IMF Loan Agreement Good for ArgentinaA Letter to the Editor
By Thomas C. Dawson
Director, External Relations Department
International Monetary Fund
Los Angeles Times
September 15, 2001
We differ strongly with Mr. Weisbrot's characterization of Argentina's latest loan agreement with the IMF as "helping Argentina dig itself into a deeper hole"("Community `Helpers' Such as IMF Make a Junkie of Argentina," Sept. 5). It is his prescription of default and devaluation that would see Argentina digging itself deeper.
Yes, there are risks in the new program, but Argentina's recipe for reform is the right one, well deserving of strong international support. And the new agreement has already begun to restore confidence domestically. In recent days, Argentine depositors have not only stopped withdrawing money from the banks but begun to return money to the financial system.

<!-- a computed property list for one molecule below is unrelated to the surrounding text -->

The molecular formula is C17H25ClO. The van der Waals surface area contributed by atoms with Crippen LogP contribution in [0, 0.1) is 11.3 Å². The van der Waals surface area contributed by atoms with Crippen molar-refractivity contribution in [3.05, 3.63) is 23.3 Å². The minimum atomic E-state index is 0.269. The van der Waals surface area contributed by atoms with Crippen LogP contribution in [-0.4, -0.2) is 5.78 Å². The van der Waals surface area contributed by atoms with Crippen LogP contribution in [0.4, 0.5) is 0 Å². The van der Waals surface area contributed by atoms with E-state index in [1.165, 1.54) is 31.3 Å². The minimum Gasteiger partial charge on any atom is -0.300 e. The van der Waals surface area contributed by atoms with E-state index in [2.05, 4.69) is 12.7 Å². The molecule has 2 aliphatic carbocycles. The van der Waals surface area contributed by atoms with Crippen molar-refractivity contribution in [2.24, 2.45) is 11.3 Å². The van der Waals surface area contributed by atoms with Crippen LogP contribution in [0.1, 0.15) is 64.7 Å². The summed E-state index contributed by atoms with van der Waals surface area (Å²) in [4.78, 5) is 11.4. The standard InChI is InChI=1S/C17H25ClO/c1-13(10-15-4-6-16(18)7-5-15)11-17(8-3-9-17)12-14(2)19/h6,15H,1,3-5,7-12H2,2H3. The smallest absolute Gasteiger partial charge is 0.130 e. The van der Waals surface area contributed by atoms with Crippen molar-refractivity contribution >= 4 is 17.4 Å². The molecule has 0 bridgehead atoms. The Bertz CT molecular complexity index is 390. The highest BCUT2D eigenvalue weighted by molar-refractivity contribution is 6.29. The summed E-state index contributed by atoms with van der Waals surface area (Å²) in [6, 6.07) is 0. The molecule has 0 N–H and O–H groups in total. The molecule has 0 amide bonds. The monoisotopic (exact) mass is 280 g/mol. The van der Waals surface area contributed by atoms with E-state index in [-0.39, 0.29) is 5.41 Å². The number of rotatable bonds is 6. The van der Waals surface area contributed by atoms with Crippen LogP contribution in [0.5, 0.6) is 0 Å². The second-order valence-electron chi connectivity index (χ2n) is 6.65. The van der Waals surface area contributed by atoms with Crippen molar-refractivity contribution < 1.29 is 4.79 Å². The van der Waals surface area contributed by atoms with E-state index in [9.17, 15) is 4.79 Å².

Mr. Weisbrot is wrong for a number of reasons. First, Argentina's currency board enjoys widespread support in the country. And given Argentina's highly dollarized economy—most debts of firms and households are denominated in dollars—a devaluation would have a devastating impact on companies' balance sheets, with a likelihood of large-scale bankruptcies and unemployment.
Second, Argentina has no option to a zero-deficit policy because of its loss of access to financial markets. This reality would hold even if there were a devaluation or an involuntary debt restructuring: in fact, experience shows that the latter would result in loss of access for several years. With no inflows, there can be no deficit.
Third, the government is taking steps to protect the poor from the worst of the adjustment, by safeguarding key social programs, strengthening the social safety net, and limiting cuts in wages and pensions.
Argentina's program—as crafted by Argentina and not the IMF—will build on the country's very good record of economic transformation over the last decade. As Finance Minister Domingo Cavallo recently said, under a zero-deficit rule, Argentina "will be able to adjust more easily to external shocks without continuously having to shift the burden on to the productive and efficient private sector."